The introduction of agriculture thus creates trade between two domains that where hitherto independent and self-sufficient – the domain of food procurement and the domain of reproduction. For this new form of exchange to function, both sides must have something to trade – thus on the one hand you need the creation of private property as means of granting men control over food production, and on the other hand you have the reification of female sexuality. Note that this reification need not initially come with the transfer to male control; initially the property rights over female sexuality may still be held by women themselves. But the transformation of female sexuality into something to be traded sets the stage for the later appropriation of these rights.

This appropriation is made possible, of course, by the relative time horizons of the two functions being performed. As specialization progresses, and men are increasingly responsible for the short-term survival of the group, while women are increasingly responsible for its long-term survival, the balance of power, once so heavily weighted towards women, increasingly shifts towards men. In the long run, specializing in sexual propagation leaves women in roughly the same situation as a country that chose to specialize in the production of capital goods, depending on another country for all its consumables. Both countries need each other, but the latter can survive much longer without the former than the former can the latter. Because technology advances slowly, however, this eventual outcome of specialization is unimaginable to the agents who choose to specialize initially – the woman who first trades on her reproductive capacity cannot possibly imagine a world where her role as a food gatherer will become irrelevant.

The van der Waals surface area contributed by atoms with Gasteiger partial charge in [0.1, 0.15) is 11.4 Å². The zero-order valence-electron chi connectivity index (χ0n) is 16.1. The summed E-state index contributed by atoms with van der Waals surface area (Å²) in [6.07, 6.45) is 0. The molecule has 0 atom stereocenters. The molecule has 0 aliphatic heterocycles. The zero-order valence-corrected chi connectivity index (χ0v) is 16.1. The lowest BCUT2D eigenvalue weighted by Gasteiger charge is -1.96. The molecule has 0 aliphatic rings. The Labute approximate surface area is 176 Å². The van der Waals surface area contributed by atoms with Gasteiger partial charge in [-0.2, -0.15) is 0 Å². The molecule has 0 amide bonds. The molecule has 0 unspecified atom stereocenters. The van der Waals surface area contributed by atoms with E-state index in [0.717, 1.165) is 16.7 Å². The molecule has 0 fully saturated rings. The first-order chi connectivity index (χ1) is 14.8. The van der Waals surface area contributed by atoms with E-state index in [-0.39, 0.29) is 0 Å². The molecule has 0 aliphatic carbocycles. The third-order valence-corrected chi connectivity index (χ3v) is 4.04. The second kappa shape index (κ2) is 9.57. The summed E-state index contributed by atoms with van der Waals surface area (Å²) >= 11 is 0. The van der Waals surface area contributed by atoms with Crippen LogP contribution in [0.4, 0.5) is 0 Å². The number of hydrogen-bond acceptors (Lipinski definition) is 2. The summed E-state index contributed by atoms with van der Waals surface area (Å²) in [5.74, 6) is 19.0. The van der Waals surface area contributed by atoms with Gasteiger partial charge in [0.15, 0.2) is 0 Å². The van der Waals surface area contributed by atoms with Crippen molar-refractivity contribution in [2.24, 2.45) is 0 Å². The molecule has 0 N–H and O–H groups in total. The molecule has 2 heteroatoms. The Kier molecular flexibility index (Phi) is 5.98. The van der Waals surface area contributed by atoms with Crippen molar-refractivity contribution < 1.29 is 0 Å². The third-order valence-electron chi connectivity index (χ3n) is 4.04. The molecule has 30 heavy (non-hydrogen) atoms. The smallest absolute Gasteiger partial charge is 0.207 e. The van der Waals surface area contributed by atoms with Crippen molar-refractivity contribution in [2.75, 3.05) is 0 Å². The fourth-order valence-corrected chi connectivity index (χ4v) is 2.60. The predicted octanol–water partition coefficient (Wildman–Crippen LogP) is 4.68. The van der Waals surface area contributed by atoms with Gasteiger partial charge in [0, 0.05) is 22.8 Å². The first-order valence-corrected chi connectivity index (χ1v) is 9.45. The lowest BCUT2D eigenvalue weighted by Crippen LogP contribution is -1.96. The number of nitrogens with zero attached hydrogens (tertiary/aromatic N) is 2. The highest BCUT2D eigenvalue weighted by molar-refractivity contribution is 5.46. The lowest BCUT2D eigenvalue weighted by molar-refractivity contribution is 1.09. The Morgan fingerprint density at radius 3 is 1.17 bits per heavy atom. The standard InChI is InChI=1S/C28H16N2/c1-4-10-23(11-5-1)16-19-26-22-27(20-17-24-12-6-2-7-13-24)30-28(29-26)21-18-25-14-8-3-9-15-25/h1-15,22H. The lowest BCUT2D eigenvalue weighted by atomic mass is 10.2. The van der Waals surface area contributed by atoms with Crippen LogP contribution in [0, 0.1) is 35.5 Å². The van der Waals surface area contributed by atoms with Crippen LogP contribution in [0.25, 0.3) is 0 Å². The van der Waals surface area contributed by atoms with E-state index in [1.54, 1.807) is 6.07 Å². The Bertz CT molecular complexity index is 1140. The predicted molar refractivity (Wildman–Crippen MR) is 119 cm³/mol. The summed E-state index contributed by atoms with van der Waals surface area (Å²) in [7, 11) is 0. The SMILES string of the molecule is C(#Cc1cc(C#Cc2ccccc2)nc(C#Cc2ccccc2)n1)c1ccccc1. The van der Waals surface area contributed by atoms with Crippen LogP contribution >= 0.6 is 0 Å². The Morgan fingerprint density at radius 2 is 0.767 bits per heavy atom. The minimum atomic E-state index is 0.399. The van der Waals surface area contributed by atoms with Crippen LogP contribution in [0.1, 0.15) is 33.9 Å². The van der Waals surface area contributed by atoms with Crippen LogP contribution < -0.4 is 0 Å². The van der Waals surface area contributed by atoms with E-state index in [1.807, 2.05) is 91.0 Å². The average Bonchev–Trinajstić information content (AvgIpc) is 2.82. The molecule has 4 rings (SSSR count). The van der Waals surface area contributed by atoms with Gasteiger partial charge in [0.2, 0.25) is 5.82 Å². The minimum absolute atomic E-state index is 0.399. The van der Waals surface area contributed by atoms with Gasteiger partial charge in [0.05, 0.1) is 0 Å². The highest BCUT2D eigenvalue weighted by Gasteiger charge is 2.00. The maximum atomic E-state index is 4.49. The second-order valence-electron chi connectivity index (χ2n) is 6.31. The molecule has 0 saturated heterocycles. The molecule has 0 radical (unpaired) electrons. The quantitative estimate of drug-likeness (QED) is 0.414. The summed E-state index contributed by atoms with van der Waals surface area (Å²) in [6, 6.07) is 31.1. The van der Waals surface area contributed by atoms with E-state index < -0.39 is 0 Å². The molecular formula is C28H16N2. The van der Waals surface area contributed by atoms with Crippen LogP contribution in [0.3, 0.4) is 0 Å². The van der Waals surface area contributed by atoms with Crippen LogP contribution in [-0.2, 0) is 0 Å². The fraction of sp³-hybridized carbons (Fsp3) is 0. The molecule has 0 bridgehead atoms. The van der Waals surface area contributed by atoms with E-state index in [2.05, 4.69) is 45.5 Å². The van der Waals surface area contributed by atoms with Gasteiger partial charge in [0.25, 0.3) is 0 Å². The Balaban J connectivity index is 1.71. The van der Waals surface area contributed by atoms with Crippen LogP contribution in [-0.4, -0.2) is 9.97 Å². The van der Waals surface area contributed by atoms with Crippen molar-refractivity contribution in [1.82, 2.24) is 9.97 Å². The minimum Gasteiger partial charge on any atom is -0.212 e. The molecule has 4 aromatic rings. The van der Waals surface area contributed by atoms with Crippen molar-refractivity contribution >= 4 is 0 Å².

What agriculture thus makes possible is the fundamental patriarchal trap of the specialization by gender of food production and reproduction, a specialization that is accompanied by simultaneous creation of both private property and trading in female reproduction. As agricultural technology advances, the specialization will grow more extreme, with women being both increasingly limited to and defined by their sexual role, and being increasingly driven to reify and celebrate that role in themselves, as being their chief means of competing with others of their sex. Men, conversely, will compete by usurping the means of food production from others, with the resultant increase in mortality levels serving as a further supply constraint.

Obviously, this is all speculation, and I have no idea how well the model above fits with the available facts. Still, it’s what I was thinking about as I read Lerner’s book, and I think it provides an account that is at least as plausible, and at least as successful at explaining the fundamental shift she is seeking to explain, as the theoretical arguments she provides.